Two of the joys of summer, visitors and sandals…
What do Tony Hancock, Eleanor Roosevelt and Nelson Mandela have in common? They all share their voices at the British Library Magna Carta exhibition. After all, it is a story of voices and their right to be heard. When I visited, some voices intruded; two unruly school groups and the usual suspects with audio guides. The rest instructed and reminded that, for liberty to be gained and then retained, we must remain vigilant. A highlight for me was always going to be viewing The Petition of Right, I’m an English Civil War gal. Contemporary reference to The Levellers, too, was interesting – though my interest lay not with John Lilburne (I think of his wife Elizabeth as the definition of a saint, being married to a martyr), but rather with his uncle, George. He fascinates me, but that’s another story and has no place here. In any case, I’d sincerely like to thank the British Library for reminding me of the genius of Tony Hancock, Galton and Simpson and their gift to us of Hancock’s Half Hour…
Thank you to this Liceo G.B. Morgani class; co-taught with the wonderful Brian Cooke (08-10-09)
Let me say it straight away: humans are notoriously flighty. They are often to be found in dark corners with suitcases. They have no sense of pack loyalty; they believe we need only a ‘sitter’ (when that is clearly OUR job). The first sign of their betrayal is whispering, then comes the gesticulating and finally THAT bag. The one with the zippers and wheels; very noisy indeed. Of course, I am prepared by the time it appears. Immediately, I go on patrol and circle this offending object. I force myself to sniff it, then claim it as my own by jumping into it. Pah! Putting it on the bed is no object! Once the human starts selecting items to pack, I do, too. It’s only right that I should have final say over what stays and goes. My favorite keepy-backies are underpants and shoes, though I’ll settle for socks and slippers if all else fails. Once the underpants are firmly in my jaw, I must deactivate them. Socks fall to the same fate. All small, soft items must be rendered useless to the infidel. On a good day, I allow she-whose-time-will-come to assist me (yes, she’s still here…her time WILL come, have no doubt). Two of us and a tug of war in the front yard and it’s ‘farewell frillies fast!’ Shoes are ‘saved’ through concealment. It is a golden rule that only one of each pair should be taken. She-whose-time-will-come never joins in this activity. She cares little for canine ritual, in fact for very little other than her own selfish needs. Altruism and the greater good of the pack fall squarely and solely to me, The Leader. It is hard, but I do what I can. Despite my endeavors, the case is usually full by the time the shoe has been concealed. So, the next move is to jump on the case. If the foolish one has left it open, I roll all over the items within, leaving a clear fur trail. No-one will forget me! If the case is closed, it makes a handy skateboard and the zippers are a poor dog’s chew treat. This last stage of my preparations usually results in the case being placed somewhere ‘safe’. Finally, I dog the steps of the departing one to trip them up – they will not leave (or, at least, not without bruising to the shins). This task complete, I manage my prize-winning sit, open my eyes wide and cry intermittently while mounting breathtaking displays of sickeningly saccharine affection. I shall never be forgotten, I tell you! Never!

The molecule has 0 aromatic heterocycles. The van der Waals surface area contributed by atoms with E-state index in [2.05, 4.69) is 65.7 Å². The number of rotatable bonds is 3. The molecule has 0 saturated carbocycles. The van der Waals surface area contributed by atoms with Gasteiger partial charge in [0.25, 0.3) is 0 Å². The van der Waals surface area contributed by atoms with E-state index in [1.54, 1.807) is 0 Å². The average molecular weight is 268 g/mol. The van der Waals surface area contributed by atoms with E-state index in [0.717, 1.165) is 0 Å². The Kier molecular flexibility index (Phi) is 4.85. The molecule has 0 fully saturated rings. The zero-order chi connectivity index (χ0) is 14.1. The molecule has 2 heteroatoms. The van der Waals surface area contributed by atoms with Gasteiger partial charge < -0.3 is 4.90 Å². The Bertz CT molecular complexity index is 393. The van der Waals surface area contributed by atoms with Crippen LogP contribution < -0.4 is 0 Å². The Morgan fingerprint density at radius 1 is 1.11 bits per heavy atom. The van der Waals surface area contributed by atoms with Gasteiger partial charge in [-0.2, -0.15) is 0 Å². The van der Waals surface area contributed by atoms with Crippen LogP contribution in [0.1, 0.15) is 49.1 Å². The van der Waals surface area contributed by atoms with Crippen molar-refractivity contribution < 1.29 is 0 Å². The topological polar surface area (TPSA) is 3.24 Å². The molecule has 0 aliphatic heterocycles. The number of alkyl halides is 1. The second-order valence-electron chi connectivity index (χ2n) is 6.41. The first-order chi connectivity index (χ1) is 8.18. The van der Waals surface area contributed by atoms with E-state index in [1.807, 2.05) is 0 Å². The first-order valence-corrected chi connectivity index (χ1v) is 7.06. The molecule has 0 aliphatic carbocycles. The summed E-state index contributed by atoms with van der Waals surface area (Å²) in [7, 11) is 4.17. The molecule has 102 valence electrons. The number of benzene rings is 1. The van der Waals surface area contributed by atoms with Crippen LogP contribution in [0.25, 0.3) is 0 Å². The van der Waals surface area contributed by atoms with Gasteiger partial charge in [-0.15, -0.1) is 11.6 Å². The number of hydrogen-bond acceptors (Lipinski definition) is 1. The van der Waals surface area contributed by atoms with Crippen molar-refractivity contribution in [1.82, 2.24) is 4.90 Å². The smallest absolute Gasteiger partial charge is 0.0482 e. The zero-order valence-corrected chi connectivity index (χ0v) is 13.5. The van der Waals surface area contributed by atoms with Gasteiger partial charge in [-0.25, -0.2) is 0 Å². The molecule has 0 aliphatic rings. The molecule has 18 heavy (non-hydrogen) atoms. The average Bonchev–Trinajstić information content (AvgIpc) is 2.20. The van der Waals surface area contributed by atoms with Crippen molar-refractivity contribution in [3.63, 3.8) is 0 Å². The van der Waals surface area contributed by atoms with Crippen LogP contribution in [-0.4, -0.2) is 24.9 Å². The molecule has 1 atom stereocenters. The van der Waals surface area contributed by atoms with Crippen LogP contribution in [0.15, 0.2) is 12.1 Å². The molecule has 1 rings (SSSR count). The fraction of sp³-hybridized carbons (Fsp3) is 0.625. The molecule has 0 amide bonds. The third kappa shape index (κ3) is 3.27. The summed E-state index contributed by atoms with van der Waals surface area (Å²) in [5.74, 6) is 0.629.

Frank, his mark.
Yes, my dies caniculares are coming to an end for this year. It’s been an eventful time with my star in the ascendent and the adoring hordes clamoring for my personal attention, but I have made it through with my ears perked, tail aloft and nose up. This, despite extreme heat in a restricted space with a neurotic bitch. She knows who she is. Her time will come.
My pack went one down. No, not her (her time will come) – the other male slipped out under cover of darkness. Of course, I knew – how could I not? It’s hard for a leader to recover poise after such a blow, but since that curious incident of the human in the night time, I have been especially attentive. These creatures need a leader, especially those beasts who arrive from the sea confused and directionless. Who better to guide them? Many arrive lost without their own pack, which they have misguidedly left where they call ‘home’. Fools! I can only do so much to help them without a treat incentive. All these tricks and sitting pretty consume a vast amount of energy.
Speaking of which, the remaining human in my immediate pack has instituted a regime. I should have been wary when I started the week on fresh fish and pasta and was given the new name ‘pachyderm’. Since then, it’s been strictly kibble and that human throwing itself between me and digestives shouting ‘NO!’ Females, eh? Embarrassing. I am allowed only a dog treat from an opening in a nearby building. Even for this, I must jump. Occasionally, when I locate it, I mark the vehicle of ‘the one who calls me Fred’ and then my human rewards me.
As these days pass, I spend more time challenging the sea – it keeps moving and remains defiantly undrinkable. I persist. To hide my frustration, I dig furiously into the sand. Sometimes, even I am disgusted by what I discover there. And don’t get me started on the state of the nearby park. Humans! Ugh! Mine still won’t let me ‘clean’ the super-old bits of town, though. Ungracious.
Time flies, now to have a wash, take a walk, find dirt, have another wash, and choose a bed unchewed by she whose time will come. Her head fits in my jaw. Just sayin’. To sleep to dream of treats…
Frank ‘Scrapper’ Tyke, his mark